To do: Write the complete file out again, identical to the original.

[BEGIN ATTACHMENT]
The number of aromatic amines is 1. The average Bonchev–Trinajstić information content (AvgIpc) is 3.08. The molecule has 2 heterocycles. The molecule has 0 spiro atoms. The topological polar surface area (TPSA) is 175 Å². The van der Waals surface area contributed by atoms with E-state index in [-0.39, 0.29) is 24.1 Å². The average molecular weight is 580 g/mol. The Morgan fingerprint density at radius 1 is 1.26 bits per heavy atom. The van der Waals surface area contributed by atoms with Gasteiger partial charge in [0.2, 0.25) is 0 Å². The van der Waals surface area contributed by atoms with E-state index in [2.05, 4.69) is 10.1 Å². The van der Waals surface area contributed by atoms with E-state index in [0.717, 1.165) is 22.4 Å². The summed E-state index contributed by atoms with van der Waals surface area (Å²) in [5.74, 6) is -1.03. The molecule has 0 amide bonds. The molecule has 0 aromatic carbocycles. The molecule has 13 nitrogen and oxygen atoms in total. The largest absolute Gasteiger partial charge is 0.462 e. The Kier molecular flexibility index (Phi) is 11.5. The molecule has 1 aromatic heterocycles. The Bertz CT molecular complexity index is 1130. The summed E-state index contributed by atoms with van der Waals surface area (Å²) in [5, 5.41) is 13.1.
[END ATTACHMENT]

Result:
The number of aromatic amines is 1. The average Bonchev–Trinajstić information content (AvgIpc) is 3.08. The molecule has 2 heterocycles. The molecule has 0 spiro atoms. The topological polar surface area (TPSA) is 175 Å². The van der Waals surface area contributed by atoms with E-state index in [-0.39, 0.29) is 24.1 Å². The average molecular weight is 580 g/mol. The Morgan fingerprint density at radius 1 is 1.26 bits per heavy atom. The van der Waals surface area contributed by atoms with Gasteiger partial charge in [0.2, 0.25) is 0 Å². The van der Waals surface area contributed by atoms with E-state index in [2.05, 4.69) is 10.1 Å². The van der Waals surface area contributed by atoms with E-state index in [0.717, 1.165) is 22.4 Å². The summed E-state index contributed by atoms with van der Waals surface area (Å²) in [5.74, 6) is -1.03. The molecule has 0 amide bonds. The molecule has 0 aromatic carbocycles. The molecule has 13 nitrogen and oxygen atoms in total. The largest absolute Gasteiger partial charge is 0.462 e. The Kier molecular flexibility index (Phi) is 11.5. The molecule has 1 aromatic heterocycles. The Bertz CT molecular complexity index is 1130. The summed E-state index contributed by atoms with van der Waals surface area (Å²) in [5, 5.41) is 13.1.